My scouting mission proved fruitless. I’d risen well before dawn, drove to a 50-acre Osceola turkey hotbed that annually produces two birds, walked to the center of it, and had nothing to show for it. No gobbling, no birds spotted … nothing.
A client was due to arrive and hunt in two days. The dilemma? That property was the one outfitter Jeff Budz of Tag It Worldwide had reserved for the client I’d be guiding. As a guide, I felt pressure mounting on my shoulders. The property must produce as it always had in the past.
The following morning, I arrived at the same property, and walked to the east-most fringe that borders a somewhat-busy subdivision — a couple hundred yards from where Budz normally puts clients. My path to the property gate was an old railroad grade. As I neared the gate, I heard a faint gobble. I first suspected he was far away, but soon remembered that Florida’s dense canopy and humidity work to squelch noises. Yep, he was within 150 yards.
From a hide, I listened as he gobbled incessantly. I even watched him flutter to the ground in someone’s driveway at the first wink of daylight. With all this info, I was sure someone would be losing their strutting yard ornament the following morning, but under one condition: my client’s ability to call him onto Budz’s lease and bust him with a well-placed arrow.
I met my client in the predawn darkness that next morning, then led him to the property. We parked in a pasture and traced our way to my predetermined setup location. At 60 yards from the property gate, we were close enough that the bird would hear my client’s calling, yet far enough not to disrupt any subdivision residents.
I slowly popped open the Double Bull blind, then crept 30 yards closer to the gate where I pitched some tree talk toward the roosted tom (granted he’d chosen the same roost as the morning prior). He gobbled back.
Since the hunt was being filmed, I figured two guys in the blind were enough, so I tiptoed back to the blind, wished my client a good hunt, and returned to my truck. I wanted to be a fly on the wall, but knew I needed to handle some writing assignments, so I drove a couple miles to the nearby Dunkin’ Donuts.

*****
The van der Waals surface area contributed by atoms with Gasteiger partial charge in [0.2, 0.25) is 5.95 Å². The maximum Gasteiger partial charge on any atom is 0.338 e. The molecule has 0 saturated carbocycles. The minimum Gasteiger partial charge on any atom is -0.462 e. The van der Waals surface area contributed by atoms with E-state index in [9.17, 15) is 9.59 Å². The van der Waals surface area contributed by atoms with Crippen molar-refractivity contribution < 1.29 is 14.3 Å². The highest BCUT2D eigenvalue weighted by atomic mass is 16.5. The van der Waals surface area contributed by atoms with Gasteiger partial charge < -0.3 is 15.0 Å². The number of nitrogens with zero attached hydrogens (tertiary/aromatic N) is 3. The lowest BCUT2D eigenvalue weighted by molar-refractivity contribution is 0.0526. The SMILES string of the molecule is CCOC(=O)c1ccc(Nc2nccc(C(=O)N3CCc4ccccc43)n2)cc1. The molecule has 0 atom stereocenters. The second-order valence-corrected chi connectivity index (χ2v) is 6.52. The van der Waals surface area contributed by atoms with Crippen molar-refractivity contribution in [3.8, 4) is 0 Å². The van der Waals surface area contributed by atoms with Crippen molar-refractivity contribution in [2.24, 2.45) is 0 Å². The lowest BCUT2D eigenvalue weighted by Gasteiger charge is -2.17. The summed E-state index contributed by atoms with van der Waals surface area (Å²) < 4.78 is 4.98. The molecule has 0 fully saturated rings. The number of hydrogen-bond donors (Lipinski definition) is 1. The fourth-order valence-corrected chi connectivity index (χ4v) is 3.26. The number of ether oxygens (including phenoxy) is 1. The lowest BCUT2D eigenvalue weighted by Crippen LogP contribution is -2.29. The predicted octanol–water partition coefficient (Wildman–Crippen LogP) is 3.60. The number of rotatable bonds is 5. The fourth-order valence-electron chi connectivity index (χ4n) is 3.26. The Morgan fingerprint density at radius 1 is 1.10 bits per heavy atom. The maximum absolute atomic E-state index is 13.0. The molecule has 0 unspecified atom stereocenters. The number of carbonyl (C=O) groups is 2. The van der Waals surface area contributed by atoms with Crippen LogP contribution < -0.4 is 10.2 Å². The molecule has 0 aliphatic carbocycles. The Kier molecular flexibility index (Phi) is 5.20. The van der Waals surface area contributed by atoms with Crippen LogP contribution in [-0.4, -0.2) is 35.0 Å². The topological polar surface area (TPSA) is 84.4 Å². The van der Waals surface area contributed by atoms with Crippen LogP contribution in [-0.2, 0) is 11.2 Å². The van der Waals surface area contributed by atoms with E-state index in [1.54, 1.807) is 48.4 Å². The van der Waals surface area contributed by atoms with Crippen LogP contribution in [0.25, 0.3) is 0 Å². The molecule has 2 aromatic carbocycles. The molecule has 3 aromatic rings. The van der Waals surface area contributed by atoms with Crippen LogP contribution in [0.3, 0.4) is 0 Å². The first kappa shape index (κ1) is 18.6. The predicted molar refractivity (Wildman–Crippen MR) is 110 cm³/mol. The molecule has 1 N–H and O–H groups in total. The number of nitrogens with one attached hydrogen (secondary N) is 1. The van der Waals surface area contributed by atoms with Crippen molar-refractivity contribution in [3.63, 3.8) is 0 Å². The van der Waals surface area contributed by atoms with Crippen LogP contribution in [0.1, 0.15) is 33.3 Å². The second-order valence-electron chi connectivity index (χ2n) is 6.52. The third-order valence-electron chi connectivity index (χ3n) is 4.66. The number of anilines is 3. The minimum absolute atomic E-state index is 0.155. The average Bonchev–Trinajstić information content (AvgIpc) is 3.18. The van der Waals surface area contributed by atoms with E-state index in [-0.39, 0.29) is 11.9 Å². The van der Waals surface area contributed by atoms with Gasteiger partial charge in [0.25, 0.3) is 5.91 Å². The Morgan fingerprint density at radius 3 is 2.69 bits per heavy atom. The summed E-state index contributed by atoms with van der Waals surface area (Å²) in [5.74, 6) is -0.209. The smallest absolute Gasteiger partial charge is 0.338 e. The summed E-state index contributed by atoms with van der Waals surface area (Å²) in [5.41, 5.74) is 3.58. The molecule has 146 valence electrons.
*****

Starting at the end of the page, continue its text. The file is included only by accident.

The hot coffee barely touched my lips when I received a text from my client that he killed the tom at 4 yards, standing in the decoys.
This was a hunt for a true, classic Osceola turkey. It serves as a prime example of why Osceola turkeys makes for some of the funnest turkey hunting of the year. But some hunters mistakenly assume that every turkey in Florida is an Osceola. Not the case. The north part of Florida is home to the Eastern subspecies of wild turkey, much like you’d find across the rest of the eastern U.S. But when you keep driving deeper south, you’ll eventually run into the land of the Osceola gobbler.
Here’s a closer look at the difference.
Florida’s Two Turkeys and the Dividing Line
Osceola turkeys have made Florida world-famous as a turkey destination. Why? It’s the only place in the world with a wild Osceola population.
Therefore, it’s the most prized wild-turkey subspecies because of the supply-and-demand. Opportunities to hunt them are limited. No matter how you do it, it’s a pay-to-play game if you want a legitimate chance to kill one with a bow.
Now, Florida is also crawling with Eastern gobblers. This means that you must know where to hunt in Florida if you’re specifically after the Osceola. The NWTF (National Wild Turkey Federation) recognizes Osceola gobblers as those populations in central Florida and stretching to the south-most part of the state. Above that could be hybrids, and north-Florida turkeys are recognized as pure Easterns. For more specific information regarding the two subspecies and their range in Florida, refer to the NWTF’s subspecies map.
Eastern Vs. Osceola
At a glance, the Osceola gobbler looks quite like the Eastern subspecies. However, the Eastern subspecies ranges across the Midwest, East and South, with populations in 38 states and multiple Canadian provinces, per the NWTF. Of course, a closer look at the Osceola sheds light to its distinctive attributes.